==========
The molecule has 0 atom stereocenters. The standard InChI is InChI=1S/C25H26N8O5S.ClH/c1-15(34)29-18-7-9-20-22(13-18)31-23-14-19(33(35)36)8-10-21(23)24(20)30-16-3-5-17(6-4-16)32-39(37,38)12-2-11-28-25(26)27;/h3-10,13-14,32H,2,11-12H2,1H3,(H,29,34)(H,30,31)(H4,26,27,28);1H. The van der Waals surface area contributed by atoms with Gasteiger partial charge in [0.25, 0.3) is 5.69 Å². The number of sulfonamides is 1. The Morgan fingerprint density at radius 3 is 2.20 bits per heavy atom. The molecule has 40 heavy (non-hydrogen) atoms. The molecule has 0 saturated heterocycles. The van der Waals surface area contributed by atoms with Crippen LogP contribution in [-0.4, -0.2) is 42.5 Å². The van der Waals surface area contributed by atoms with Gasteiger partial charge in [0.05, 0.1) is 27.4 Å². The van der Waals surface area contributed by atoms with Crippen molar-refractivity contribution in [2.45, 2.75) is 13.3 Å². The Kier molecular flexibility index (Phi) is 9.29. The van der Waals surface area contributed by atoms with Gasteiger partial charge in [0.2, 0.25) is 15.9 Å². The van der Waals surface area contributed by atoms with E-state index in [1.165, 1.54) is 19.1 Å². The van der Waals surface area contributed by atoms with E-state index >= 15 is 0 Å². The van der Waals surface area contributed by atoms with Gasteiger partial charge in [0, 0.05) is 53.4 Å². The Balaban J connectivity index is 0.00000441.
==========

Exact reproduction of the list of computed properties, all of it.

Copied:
The molecule has 0 atom stereocenters. The standard InChI is InChI=1S/C25H26N8O5S.ClH/c1-15(34)29-18-7-9-20-22(13-18)31-23-14-19(33(35)36)8-10-21(23)24(20)30-16-3-5-17(6-4-16)32-39(37,38)12-2-11-28-25(26)27;/h3-10,13-14,32H,2,11-12H2,1H3,(H,29,34)(H,30,31)(H4,26,27,28);1H. The van der Waals surface area contributed by atoms with Gasteiger partial charge in [0.25, 0.3) is 5.69 Å². The number of sulfonamides is 1. The Morgan fingerprint density at radius 3 is 2.20 bits per heavy atom. The molecule has 40 heavy (non-hydrogen) atoms. The molecule has 0 saturated heterocycles. The van der Waals surface area contributed by atoms with Crippen LogP contribution in [-0.4, -0.2) is 42.5 Å². The van der Waals surface area contributed by atoms with Gasteiger partial charge in [0.05, 0.1) is 27.4 Å². The van der Waals surface area contributed by atoms with Crippen molar-refractivity contribution in [2.45, 2.75) is 13.3 Å². The Kier molecular flexibility index (Phi) is 9.29. The van der Waals surface area contributed by atoms with Gasteiger partial charge in [0.2, 0.25) is 15.9 Å². The van der Waals surface area contributed by atoms with E-state index in [1.165, 1.54) is 19.1 Å². The van der Waals surface area contributed by atoms with E-state index >= 15 is 0 Å². The van der Waals surface area contributed by atoms with Gasteiger partial charge in [0, 0.05) is 53.4 Å². The Balaban J connectivity index is 0.00000441.